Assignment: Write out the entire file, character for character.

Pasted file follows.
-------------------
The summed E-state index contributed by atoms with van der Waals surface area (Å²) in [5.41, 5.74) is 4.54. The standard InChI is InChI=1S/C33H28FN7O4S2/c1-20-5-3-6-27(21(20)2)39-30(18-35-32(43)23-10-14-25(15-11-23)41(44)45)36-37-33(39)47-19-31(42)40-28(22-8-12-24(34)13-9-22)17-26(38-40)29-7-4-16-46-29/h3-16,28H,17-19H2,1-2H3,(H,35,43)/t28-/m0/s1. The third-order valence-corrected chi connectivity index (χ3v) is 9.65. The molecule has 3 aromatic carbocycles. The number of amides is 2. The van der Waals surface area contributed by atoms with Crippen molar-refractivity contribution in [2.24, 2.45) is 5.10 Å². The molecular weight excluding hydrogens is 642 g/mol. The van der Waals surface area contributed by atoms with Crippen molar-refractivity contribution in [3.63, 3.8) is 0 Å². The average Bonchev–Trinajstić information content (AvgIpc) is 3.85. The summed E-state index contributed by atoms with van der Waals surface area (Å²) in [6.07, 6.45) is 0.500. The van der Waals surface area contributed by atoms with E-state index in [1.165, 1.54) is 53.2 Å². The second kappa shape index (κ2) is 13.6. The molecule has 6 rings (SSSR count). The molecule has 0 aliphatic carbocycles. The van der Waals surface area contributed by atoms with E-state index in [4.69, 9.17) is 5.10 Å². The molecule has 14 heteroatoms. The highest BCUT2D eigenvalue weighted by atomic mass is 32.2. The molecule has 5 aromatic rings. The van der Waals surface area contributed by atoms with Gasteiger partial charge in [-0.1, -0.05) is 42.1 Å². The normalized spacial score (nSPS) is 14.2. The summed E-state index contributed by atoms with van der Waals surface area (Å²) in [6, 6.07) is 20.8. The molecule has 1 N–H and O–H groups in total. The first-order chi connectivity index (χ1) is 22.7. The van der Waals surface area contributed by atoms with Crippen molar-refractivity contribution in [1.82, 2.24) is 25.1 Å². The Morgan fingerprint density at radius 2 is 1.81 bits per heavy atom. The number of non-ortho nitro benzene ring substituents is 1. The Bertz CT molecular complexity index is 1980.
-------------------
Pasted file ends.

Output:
The summed E-state index contributed by atoms with van der Waals surface area (Å²) in [5.41, 5.74) is 4.54. The standard InChI is InChI=1S/C33H28FN7O4S2/c1-20-5-3-6-27(21(20)2)39-30(18-35-32(43)23-10-14-25(15-11-23)41(44)45)36-37-33(39)47-19-31(42)40-28(22-8-12-24(34)13-9-22)17-26(38-40)29-7-4-16-46-29/h3-16,28H,17-19H2,1-2H3,(H,35,43)/t28-/m0/s1. The third-order valence-corrected chi connectivity index (χ3v) is 9.65. The molecule has 3 aromatic carbocycles. The number of amides is 2. The van der Waals surface area contributed by atoms with Crippen molar-refractivity contribution in [2.24, 2.45) is 5.10 Å². The molecular weight excluding hydrogens is 642 g/mol. The van der Waals surface area contributed by atoms with Crippen molar-refractivity contribution in [3.63, 3.8) is 0 Å². The average Bonchev–Trinajstić information content (AvgIpc) is 3.85. The summed E-state index contributed by atoms with van der Waals surface area (Å²) in [6.07, 6.45) is 0.500. The van der Waals surface area contributed by atoms with E-state index in [1.165, 1.54) is 53.2 Å². The second kappa shape index (κ2) is 13.6. The molecule has 6 rings (SSSR count). The molecule has 0 aliphatic carbocycles. The van der Waals surface area contributed by atoms with E-state index in [4.69, 9.17) is 5.10 Å². The molecule has 14 heteroatoms. The highest BCUT2D eigenvalue weighted by atomic mass is 32.2. The molecule has 5 aromatic rings. The van der Waals surface area contributed by atoms with Gasteiger partial charge in [-0.1, -0.05) is 42.1 Å². The normalized spacial score (nSPS) is 14.2. The summed E-state index contributed by atoms with van der Waals surface area (Å²) in [6, 6.07) is 20.8. The molecule has 1 N–H and O–H groups in total. The first-order chi connectivity index (χ1) is 22.7. The van der Waals surface area contributed by atoms with Crippen molar-refractivity contribution in [1.82, 2.24) is 25.1 Å². The Morgan fingerprint density at radius 2 is 1.81 bits per heavy atom. The number of non-ortho nitro benzene ring substituents is 1. The Bertz CT molecular complexity index is 1980.